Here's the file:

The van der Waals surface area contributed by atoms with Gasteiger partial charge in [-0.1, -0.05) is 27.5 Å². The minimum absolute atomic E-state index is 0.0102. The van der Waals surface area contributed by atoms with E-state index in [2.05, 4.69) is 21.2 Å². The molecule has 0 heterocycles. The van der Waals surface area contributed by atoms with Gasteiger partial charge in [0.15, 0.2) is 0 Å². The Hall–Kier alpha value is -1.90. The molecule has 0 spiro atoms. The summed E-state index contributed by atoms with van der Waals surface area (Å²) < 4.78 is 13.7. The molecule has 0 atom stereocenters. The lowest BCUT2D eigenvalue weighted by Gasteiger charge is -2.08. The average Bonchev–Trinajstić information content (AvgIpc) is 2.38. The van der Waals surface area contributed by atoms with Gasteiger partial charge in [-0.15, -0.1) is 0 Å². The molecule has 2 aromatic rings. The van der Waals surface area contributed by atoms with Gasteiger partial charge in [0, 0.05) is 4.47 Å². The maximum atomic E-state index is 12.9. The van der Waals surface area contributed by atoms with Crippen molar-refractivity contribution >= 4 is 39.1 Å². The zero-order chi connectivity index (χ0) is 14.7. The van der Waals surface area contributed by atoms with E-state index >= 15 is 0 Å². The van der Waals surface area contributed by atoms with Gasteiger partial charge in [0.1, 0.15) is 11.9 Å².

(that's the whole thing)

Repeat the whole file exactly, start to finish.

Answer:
The van der Waals surface area contributed by atoms with Gasteiger partial charge in [-0.1, -0.05) is 27.5 Å². The minimum absolute atomic E-state index is 0.0102. The van der Waals surface area contributed by atoms with E-state index in [2.05, 4.69) is 21.2 Å². The molecule has 0 heterocycles. The van der Waals surface area contributed by atoms with Gasteiger partial charge in [0.15, 0.2) is 0 Å². The Hall–Kier alpha value is -1.90. The molecule has 0 spiro atoms. The summed E-state index contributed by atoms with van der Waals surface area (Å²) < 4.78 is 13.7. The molecule has 0 atom stereocenters. The lowest BCUT2D eigenvalue weighted by Gasteiger charge is -2.08. The average Bonchev–Trinajstić information content (AvgIpc) is 2.38. The van der Waals surface area contributed by atoms with Gasteiger partial charge in [-0.15, -0.1) is 0 Å². The molecule has 2 aromatic rings. The van der Waals surface area contributed by atoms with Gasteiger partial charge in [0, 0.05) is 4.47 Å². The maximum atomic E-state index is 12.9. The van der Waals surface area contributed by atoms with Crippen molar-refractivity contribution >= 4 is 39.1 Å². The zero-order chi connectivity index (χ0) is 14.7. The van der Waals surface area contributed by atoms with E-state index >= 15 is 0 Å². The van der Waals surface area contributed by atoms with Gasteiger partial charge in [0.1, 0.15) is 11.9 Å².